Malaria prevention has two components the first preventing mosquito bites, and the second taking a prophylactic medication. Malaria prevention with prescription anti-malarial medication is recommended if you are planning on traveling to any of the following areas: sub-Saharan Africa, North Africa, New Guinea, South Asia, Southeast Asia, Oceania, Haiti, Central and South America, parts of Mexico, the Dominican Republic, and the Middle East. The type of anti-malarial treatment you will be prescribed depends on where you are traveling as re...
Jul 19, 2012Posted By: igorUnder: General News
The Mortar & Pestle
We are the first to admit that you are probably inundated with health information from all different sources. There may even be some that you subscribe to, that you pay for, along with those that are "FREE" or at least appear to be free. With that knowledge, do you really need another health or drug related newsletter? Our answer is a simple, "Yes you do". That is, you need at least one that you know is accurate; that is current; that is written by professional people who are knowledgeable on the topics and quite possibly the most important, you know and trust the authors of the material. That's exactly why you need to subscribe to our newsletter which we call "The Mortar & Pestle".
It's all of two pages composed of a feature article and two shorter articles, all on different aspects of healthcare. We try to give you our perspective on the medical news that is current as well as product focused information, product reviews, practical how-to's that are meant to be useful tips for you and your family. Drug therapy is most obviously one of our key focuses because that is our expertise, but we haven't stopped there and try to include topics of interest to those who want accurate information on complementary alternative medicines, nutraceuticals, medical devices, diagnostics and even health related controversies.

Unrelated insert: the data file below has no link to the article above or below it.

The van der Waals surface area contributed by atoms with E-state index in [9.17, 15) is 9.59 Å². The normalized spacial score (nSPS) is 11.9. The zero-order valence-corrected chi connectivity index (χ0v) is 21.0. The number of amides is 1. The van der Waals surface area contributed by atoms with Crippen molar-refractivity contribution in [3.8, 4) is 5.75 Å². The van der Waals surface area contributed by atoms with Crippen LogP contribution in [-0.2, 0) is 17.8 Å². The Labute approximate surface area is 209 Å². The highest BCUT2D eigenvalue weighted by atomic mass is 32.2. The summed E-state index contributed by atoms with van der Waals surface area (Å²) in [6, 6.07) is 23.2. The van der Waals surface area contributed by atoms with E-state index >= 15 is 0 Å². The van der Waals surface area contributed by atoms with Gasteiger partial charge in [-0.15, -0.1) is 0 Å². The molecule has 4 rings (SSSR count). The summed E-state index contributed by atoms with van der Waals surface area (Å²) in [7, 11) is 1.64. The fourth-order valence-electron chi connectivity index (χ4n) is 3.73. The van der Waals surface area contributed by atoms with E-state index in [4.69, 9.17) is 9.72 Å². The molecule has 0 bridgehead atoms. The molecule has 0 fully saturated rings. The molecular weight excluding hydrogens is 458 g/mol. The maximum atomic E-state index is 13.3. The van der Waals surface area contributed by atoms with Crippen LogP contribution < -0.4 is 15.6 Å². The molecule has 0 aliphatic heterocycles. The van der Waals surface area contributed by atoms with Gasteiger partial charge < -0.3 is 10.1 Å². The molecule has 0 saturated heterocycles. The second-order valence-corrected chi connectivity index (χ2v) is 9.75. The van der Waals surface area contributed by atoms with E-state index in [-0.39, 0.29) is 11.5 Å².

The newsletter is published at the beginning of each month and available immediately for those who...
Jun 5, 2012Posted By: igorUnder: General News, Stafford Pharmacy News, Your Health
Hypertension is by far the largest risk factor for heart disease, stroke and kidney diseases. Over 1.5 billion people suffer from hypertension worldwide and the WHO has identified hypertension as the top cause of CVD related deaths. Yet awareness about hypertension is very poor among the public. Nearly 50% of Canadians who are hypertensive are not aware of their condition. To help raise awareness and to assist patients who are monitoring their high blood pressure we have upgraded our in-pharmacy blood pressure monitor to the PharmaSmart PS-2000 with Smart Card technology.